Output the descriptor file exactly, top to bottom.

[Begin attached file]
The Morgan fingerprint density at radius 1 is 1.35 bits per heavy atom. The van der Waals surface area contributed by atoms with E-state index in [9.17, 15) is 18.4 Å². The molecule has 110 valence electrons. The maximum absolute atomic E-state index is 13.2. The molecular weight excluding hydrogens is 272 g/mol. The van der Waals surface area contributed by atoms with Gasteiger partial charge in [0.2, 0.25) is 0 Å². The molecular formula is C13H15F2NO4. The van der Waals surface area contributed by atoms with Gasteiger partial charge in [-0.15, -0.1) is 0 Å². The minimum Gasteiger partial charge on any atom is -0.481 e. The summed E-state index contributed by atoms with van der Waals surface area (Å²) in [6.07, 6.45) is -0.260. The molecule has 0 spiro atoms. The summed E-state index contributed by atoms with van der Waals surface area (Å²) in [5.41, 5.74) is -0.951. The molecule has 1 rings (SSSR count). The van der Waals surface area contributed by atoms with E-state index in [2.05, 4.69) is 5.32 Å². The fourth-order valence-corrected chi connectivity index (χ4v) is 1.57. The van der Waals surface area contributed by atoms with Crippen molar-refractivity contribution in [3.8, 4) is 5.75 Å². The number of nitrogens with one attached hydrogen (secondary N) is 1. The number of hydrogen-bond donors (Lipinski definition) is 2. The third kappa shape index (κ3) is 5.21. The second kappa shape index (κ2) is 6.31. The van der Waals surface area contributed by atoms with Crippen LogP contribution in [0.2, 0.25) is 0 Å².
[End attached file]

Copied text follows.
The Morgan fingerprint density at radius 1 is 1.35 bits per heavy atom. The van der Waals surface area contributed by atoms with E-state index in [9.17, 15) is 18.4 Å². The molecule has 110 valence electrons. The maximum absolute atomic E-state index is 13.2. The molecular weight excluding hydrogens is 272 g/mol. The van der Waals surface area contributed by atoms with Gasteiger partial charge in [0.2, 0.25) is 0 Å². The molecular formula is C13H15F2NO4. The van der Waals surface area contributed by atoms with Gasteiger partial charge in [-0.15, -0.1) is 0 Å². The minimum Gasteiger partial charge on any atom is -0.481 e. The summed E-state index contributed by atoms with van der Waals surface area (Å²) in [6.07, 6.45) is -0.260. The molecule has 0 spiro atoms. The summed E-state index contributed by atoms with van der Waals surface area (Å²) in [5.41, 5.74) is -0.951. The molecule has 1 rings (SSSR count). The van der Waals surface area contributed by atoms with E-state index in [2.05, 4.69) is 5.32 Å². The fourth-order valence-corrected chi connectivity index (χ4v) is 1.57. The van der Waals surface area contributed by atoms with Crippen molar-refractivity contribution in [3.8, 4) is 5.75 Å². The number of nitrogens with one attached hydrogen (secondary N) is 1. The number of hydrogen-bond donors (Lipinski definition) is 2. The third kappa shape index (κ3) is 5.21. The second kappa shape index (κ2) is 6.31. The van der Waals surface area contributed by atoms with Crippen LogP contribution in [0.2, 0.25) is 0 Å².